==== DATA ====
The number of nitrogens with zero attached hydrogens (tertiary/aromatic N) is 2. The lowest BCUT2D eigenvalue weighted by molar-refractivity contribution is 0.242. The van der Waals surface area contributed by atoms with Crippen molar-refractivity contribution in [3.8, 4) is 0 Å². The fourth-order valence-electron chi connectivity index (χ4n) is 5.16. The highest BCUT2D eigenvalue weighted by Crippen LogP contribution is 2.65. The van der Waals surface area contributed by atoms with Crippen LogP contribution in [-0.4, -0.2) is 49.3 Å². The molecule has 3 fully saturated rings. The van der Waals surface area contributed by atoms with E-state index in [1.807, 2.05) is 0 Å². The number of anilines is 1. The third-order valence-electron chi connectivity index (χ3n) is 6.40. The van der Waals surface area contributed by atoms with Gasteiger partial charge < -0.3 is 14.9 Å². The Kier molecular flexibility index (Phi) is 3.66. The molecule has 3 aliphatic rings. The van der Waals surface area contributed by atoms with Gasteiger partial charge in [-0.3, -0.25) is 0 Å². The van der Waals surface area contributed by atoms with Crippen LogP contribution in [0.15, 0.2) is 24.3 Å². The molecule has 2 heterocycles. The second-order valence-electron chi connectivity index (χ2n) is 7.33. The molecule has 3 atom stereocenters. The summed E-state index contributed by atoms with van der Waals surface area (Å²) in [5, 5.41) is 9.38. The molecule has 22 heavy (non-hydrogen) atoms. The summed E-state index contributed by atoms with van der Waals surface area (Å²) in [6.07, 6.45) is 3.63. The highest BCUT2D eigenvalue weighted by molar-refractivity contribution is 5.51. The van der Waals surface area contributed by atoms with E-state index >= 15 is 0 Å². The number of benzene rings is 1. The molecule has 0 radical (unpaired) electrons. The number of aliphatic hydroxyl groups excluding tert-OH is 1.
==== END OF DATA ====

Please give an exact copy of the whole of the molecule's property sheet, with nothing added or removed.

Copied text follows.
The number of nitrogens with zero attached hydrogens (tertiary/aromatic N) is 2. The lowest BCUT2D eigenvalue weighted by molar-refractivity contribution is 0.242. The van der Waals surface area contributed by atoms with Crippen molar-refractivity contribution in [3.8, 4) is 0 Å². The fourth-order valence-electron chi connectivity index (χ4n) is 5.16. The highest BCUT2D eigenvalue weighted by Crippen LogP contribution is 2.65. The van der Waals surface area contributed by atoms with Crippen LogP contribution in [-0.4, -0.2) is 49.3 Å². The molecule has 3 fully saturated rings. The van der Waals surface area contributed by atoms with E-state index in [1.807, 2.05) is 0 Å². The number of anilines is 1. The third-order valence-electron chi connectivity index (χ3n) is 6.40. The van der Waals surface area contributed by atoms with Gasteiger partial charge < -0.3 is 14.9 Å². The Kier molecular flexibility index (Phi) is 3.66. The molecule has 3 aliphatic rings. The van der Waals surface area contributed by atoms with Gasteiger partial charge in [-0.3, -0.25) is 0 Å². The van der Waals surface area contributed by atoms with Crippen LogP contribution in [0.15, 0.2) is 24.3 Å². The molecule has 2 heterocycles. The second-order valence-electron chi connectivity index (χ2n) is 7.33. The molecule has 3 atom stereocenters. The summed E-state index contributed by atoms with van der Waals surface area (Å²) in [5, 5.41) is 9.38. The molecule has 22 heavy (non-hydrogen) atoms. The summed E-state index contributed by atoms with van der Waals surface area (Å²) in [6.07, 6.45) is 3.63. The highest BCUT2D eigenvalue weighted by molar-refractivity contribution is 5.51. The van der Waals surface area contributed by atoms with E-state index >= 15 is 0 Å². The number of benzene rings is 1. The molecule has 0 radical (unpaired) electrons. The number of aliphatic hydroxyl groups excluding tert-OH is 1.